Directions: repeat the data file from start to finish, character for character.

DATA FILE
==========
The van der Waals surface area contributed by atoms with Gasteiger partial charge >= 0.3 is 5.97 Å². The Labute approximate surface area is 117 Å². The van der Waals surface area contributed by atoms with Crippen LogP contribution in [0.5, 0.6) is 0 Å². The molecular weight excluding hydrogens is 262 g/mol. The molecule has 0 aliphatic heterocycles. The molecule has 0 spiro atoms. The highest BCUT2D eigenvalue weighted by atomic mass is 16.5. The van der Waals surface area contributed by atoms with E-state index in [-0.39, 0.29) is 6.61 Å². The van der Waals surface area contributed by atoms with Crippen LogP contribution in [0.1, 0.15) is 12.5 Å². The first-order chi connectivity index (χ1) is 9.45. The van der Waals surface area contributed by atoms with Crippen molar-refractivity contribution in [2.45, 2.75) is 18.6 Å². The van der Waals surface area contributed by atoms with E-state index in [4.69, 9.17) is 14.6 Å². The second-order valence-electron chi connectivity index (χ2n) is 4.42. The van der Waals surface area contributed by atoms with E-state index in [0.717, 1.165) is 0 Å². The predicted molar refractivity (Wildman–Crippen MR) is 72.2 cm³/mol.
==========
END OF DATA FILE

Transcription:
The van der Waals surface area contributed by atoms with Gasteiger partial charge >= 0.3 is 5.97 Å². The Labute approximate surface area is 117 Å². The van der Waals surface area contributed by atoms with Crippen LogP contribution in [0.5, 0.6) is 0 Å². The molecular weight excluding hydrogens is 262 g/mol. The molecule has 0 aliphatic heterocycles. The molecule has 0 spiro atoms. The highest BCUT2D eigenvalue weighted by atomic mass is 16.5. The van der Waals surface area contributed by atoms with E-state index in [-0.39, 0.29) is 6.61 Å². The van der Waals surface area contributed by atoms with Crippen LogP contribution in [0.1, 0.15) is 12.5 Å². The first-order chi connectivity index (χ1) is 9.45. The van der Waals surface area contributed by atoms with Crippen molar-refractivity contribution in [2.45, 2.75) is 18.6 Å². The van der Waals surface area contributed by atoms with E-state index in [4.69, 9.17) is 14.6 Å². The second-order valence-electron chi connectivity index (χ2n) is 4.42. The van der Waals surface area contributed by atoms with E-state index in [0.717, 1.165) is 0 Å². The predicted molar refractivity (Wildman–Crippen MR) is 72.2 cm³/mol.